Javascript Objects: Getters and Setters 1

js

#1

Hi,

Here’s the lesson: https://www.codecademy.com/courses/learn-javascript-objects/lessons/objects/exercises/getters-setters?action=lesson_resume&course_redirect=introduction-to-javascript

I’m really confused about what I missed the instructions. I tried to do this one for twenty minutes before getting the code given to me. It told me to create an empty .age setter method. Here’s my code:

set age() {

};

The proper solution was something that I didn’t see anywhere in the instructions. Here’s the correct way:

set age(ageIn) {

};

Is there a step in the instructions I missed that told me I should do that?


#2

A setter must always have a parameter, the new value being passed in to replace the old value.

set age(newAge) {

},

Whether you missed it or not cannot be determined, so moving forward make note of the comma separator, not semi-colon. We are inside the object.


Aside

Setters and getters can only exist in the context of defined attributes. That means in absence of a property, _age, set age cannot be construed. We cannot set a property age with set age.

The set and get keywords are intrinsically bound to prefixed keys of the same name. What’s more, a setter cannot exist in the absence of a getter, while the reverse remains true. A getter by itself is perfectly functional and useful when values do not change.

Getters and setters abstract away the key values they are bound to, making them less exposed to the outside. This is a layer of protection that makes code much more sound and reliable once all the wrinkles are ironed out.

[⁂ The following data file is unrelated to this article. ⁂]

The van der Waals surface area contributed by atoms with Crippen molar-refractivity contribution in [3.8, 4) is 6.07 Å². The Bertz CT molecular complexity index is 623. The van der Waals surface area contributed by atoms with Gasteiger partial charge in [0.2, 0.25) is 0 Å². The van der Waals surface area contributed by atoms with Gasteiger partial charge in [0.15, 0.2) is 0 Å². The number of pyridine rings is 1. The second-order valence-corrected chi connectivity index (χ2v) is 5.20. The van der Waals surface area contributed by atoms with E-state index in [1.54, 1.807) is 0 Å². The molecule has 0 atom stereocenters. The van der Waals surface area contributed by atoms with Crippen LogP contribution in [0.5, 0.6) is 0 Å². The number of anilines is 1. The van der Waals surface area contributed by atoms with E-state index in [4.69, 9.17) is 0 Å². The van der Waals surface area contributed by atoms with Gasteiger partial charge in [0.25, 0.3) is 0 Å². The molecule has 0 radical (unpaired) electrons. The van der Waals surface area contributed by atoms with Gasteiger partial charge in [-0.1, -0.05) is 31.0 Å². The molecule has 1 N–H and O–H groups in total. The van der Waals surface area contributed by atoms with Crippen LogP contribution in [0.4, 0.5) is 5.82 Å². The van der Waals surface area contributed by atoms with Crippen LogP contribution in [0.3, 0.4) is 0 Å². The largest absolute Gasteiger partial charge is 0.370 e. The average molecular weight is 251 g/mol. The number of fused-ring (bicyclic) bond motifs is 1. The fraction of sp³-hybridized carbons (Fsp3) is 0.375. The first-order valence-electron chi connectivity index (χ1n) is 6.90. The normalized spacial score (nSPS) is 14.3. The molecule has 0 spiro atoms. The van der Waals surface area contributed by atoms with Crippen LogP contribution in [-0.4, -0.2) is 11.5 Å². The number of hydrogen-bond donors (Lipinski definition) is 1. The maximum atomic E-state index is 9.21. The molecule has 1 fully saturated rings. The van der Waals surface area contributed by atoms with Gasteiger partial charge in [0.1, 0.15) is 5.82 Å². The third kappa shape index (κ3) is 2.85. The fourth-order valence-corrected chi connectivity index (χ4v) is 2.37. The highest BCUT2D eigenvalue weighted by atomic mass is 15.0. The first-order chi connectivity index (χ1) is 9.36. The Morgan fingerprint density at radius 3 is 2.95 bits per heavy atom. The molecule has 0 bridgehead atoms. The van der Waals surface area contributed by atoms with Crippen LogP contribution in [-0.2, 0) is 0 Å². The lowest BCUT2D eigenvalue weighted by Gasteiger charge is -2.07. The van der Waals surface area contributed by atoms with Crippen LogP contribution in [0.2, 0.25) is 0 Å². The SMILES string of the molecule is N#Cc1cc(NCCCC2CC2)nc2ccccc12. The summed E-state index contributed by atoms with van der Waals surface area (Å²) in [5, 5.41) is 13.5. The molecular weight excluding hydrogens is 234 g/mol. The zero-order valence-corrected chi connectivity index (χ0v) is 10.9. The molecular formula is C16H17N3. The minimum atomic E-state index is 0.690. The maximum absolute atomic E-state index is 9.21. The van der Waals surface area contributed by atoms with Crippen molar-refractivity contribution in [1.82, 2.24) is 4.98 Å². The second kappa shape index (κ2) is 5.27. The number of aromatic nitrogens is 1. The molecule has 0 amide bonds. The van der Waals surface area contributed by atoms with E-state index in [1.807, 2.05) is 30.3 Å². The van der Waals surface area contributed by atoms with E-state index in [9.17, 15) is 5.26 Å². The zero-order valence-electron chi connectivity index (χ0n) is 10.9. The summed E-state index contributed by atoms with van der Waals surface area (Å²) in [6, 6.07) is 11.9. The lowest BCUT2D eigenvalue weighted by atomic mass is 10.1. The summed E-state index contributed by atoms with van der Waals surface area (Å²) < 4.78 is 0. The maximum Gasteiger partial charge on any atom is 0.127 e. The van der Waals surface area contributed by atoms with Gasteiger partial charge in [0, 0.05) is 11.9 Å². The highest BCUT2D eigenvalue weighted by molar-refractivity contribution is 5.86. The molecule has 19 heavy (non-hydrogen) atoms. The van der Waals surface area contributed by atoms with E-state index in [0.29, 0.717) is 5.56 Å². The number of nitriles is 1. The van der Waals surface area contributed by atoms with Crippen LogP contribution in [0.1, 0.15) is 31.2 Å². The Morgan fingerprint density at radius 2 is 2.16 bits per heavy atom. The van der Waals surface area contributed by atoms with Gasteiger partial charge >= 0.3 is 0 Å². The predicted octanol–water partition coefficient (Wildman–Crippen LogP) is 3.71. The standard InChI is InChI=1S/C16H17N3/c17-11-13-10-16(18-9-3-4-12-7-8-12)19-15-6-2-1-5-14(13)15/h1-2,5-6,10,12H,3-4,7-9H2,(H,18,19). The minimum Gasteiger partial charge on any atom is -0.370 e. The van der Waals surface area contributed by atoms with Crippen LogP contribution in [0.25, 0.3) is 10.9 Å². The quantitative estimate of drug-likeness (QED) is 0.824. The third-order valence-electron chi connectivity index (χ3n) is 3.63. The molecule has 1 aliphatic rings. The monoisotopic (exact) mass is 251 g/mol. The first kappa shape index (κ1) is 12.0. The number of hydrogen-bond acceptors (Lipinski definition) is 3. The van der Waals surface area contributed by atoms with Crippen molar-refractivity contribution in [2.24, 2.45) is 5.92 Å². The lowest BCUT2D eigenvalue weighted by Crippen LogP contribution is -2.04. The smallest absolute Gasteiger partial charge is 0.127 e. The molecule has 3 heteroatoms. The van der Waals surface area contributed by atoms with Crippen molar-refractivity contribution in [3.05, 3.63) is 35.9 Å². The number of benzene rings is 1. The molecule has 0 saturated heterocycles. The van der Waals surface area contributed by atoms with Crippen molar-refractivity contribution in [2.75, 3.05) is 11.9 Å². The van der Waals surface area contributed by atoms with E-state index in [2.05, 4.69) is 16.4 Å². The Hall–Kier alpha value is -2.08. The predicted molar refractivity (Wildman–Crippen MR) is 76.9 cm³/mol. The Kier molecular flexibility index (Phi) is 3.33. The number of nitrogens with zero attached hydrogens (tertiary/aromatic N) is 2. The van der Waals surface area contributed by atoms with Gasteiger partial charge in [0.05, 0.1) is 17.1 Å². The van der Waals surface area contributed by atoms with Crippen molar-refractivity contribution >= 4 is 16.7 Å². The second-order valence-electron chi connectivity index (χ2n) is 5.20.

Notice how we write,

instance.age = 35

That kicked in the setter which in order to resolve age needed to call the getter, which returned this._age. Now we give the setter a context, this._age, and so it can be set it to newAge.

Still wrapping my own head around this so don’t feel bad if it is confusing. Confusion is the mist above which we climb when we point ourselves upward. Oddly enough, it’s also the fuel that gets us there.


#3

Thanks! That’s helpful. I’ll keep an eye out and use commas inside objects in the future.

Confusion describes most of my experience with learning to code so far. It’s pretty exciting, though, because every time I get confused I wind up learning something eventually. Like you said it’s an important part of growing. Every new thing I learn teaches me how much more I have yet to understand and that is super exciting to me.